Uncertainty around the depth and duration of COVID-19 has compelled companies to reassess contingency planning, with liquidity and cash flow preservation top of mind. As issuers navigate challenging markets, they will need to carefully analyze a decision to continue investing today versus preserving capital for tomorrow, and also must consider the impact these decisions might have on a company’s future competitive profile. For some, it may be prudent to reevaluate discretionary expenditures and shareholder distributions as part of financial policy planning. In the S&P 1500 year-to-date, more than 40 firms have decreased dividends, and more than 40 have suspended share repurchases as well.
Near-term financial flexibility is critical during times of market volatility; accordingly, issuers should consider a broad range of capital markets that can help to improve a company’s liquidity position. Traditional capital markets such as investment grade bonds and convertible debt have materially strengthened over the past few weeks, while the leverage loan and high yield markets have recently opened up for business. However, despite the improving capital markets conditions, management teams should not overlook alternative markets and monetization strategies, such as private capital markets (e.g., convertible preferred), the recently announced Federal Reserve facilities (e.g., Primary Market Corporate Credit Facility), and corporate real estate strategies.
The service industry has undergone a dramatic shift, with social distancing fundamentally altering consumer behavior and spending. As a result, companies across sectors are revising forecasts and assessing how best to manage costs and preserve liquidity. However, certain sectors are outperforming the broader market, including consumer staples, internet services, and online retail. Companies that provide essential goods, now the most important consumer priority, could benefit from strong capital markets reception. For example, issuers in this space with strong credit, such as CVS Health and Kimberly-Clark, easily accessed the debt market in the past week.
Many market participants expect COVID-19 to be a two-quarter event, with business normalization beginning in Q3. While surges in demand for certain products may be temporary, the change in spending patterns could be long-lasting. The rise in global urbanization, marked by extensive air travel, has not only exacerbated the ongoing COVID-19 pandemic, but could also lead to future pandemics, creating the potential for ongoing disruption to industry norms, particularly social interaction at work and home. For example, Moody’s has cited strength in software, cloud services, cybersecurity and digital transformation efforts as key drivers of a stable outlook for the Global Diversified Information Technology sector. It remains to be seen whether some companies will sustain a prolonged uplift from valuation re-rating.
Aside from board approval, most spin-off transactions are subject to fewer market restrictions than nearly all other M&A transactions, and generally can proceed even in volatile equity capital-market conditions. There are a few examples of previously announced spin-off separations that continue to move forward, with Arconic beginning regular way trading on April 1 and Madison Square Garden Company (MSG) recently announcing that their spin-off date has been set for April 17.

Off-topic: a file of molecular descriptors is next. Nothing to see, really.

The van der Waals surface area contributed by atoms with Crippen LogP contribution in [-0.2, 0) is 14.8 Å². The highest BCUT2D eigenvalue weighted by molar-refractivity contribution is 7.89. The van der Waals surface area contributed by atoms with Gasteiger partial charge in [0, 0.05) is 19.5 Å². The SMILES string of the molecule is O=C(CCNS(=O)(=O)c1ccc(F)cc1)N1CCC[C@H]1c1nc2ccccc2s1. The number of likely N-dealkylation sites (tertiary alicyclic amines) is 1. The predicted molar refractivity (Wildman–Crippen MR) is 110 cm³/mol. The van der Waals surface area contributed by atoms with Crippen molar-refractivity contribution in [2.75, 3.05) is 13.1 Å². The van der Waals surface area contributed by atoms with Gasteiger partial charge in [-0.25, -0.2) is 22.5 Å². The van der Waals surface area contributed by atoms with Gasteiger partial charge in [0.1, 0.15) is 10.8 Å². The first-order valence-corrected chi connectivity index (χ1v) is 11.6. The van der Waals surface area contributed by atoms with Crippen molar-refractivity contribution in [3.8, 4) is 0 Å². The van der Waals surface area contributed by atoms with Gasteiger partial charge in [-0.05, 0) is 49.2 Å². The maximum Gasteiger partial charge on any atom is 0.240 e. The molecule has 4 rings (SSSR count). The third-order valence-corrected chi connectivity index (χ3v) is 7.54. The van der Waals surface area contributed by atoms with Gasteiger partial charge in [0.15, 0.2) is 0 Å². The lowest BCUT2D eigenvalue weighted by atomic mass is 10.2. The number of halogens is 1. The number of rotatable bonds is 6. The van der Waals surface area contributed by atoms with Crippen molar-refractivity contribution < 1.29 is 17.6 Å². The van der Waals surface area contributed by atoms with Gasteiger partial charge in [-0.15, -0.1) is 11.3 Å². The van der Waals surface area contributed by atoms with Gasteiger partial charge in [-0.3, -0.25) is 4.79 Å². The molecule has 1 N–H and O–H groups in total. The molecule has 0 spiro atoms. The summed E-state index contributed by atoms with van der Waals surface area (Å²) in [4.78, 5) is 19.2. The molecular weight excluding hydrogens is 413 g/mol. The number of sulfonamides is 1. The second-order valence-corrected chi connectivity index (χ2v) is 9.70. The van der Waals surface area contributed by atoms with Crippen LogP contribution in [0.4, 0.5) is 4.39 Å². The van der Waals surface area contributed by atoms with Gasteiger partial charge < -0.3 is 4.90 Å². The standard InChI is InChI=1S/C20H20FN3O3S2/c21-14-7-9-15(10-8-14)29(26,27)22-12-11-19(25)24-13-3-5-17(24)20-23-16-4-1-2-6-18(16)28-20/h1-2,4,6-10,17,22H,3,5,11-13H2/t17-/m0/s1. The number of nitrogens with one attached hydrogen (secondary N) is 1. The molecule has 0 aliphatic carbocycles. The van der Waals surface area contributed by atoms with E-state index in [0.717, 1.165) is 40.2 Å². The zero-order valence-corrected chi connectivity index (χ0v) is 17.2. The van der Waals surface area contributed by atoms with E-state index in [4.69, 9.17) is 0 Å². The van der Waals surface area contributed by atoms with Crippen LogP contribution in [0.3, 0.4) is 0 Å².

While spin-off transactions tend to be less sensitive to market conditions than other M&A transactions, some situations require new financing which could present challenges for certain industries. For example, MSG will use an intercompany loan to provide a temporary financing alternative instead of a capital markets borrowing. This kind of agreement could provide further flexibility and optionality for firms seeking enhanced capital structure flexibility amid volatile market conditions.
The ongoing pandemic has weighed heavily on both the leveraged loan (LL) and high yield (HY) bond markets. Less than 1% of overall leveraged loans are trading above the face value of the bond, and the average price of the JPM LL index is currently in the 80s. Average yields on HY bonds have increased significantly since late February, with the vast majority of leveraged loans and HY bonds trading below par, including a significant portion of each asset class trading at distressed levels.
Because many companies have debt that is trading below its face value, firms could soon look to restructure or refinance debt, either out of precaution or necessity. Under U.S. tax laws, borrowers modifying existing debt terms could incur a tax liability if the existing debt was trading at a discount. This tax liability arises from and is called Cancellation of Debt Income (CODI), and it can create a significant obstacle that prevents issuers from engaging in an otherwise beneficial debt restructuring.
During the 2008 Financial Crisis, Congress passed temporary relief for this tax liability to aid companies amending their capital structures. While Congress has been focused primarily on fiscal stimulus, worsening credit conditions could again bring such a proposal to the forefront. Relief would facilitate debt restructuring transactions and provide critical, timely relief to businesses that need to, or would like to, amend their capital structures.
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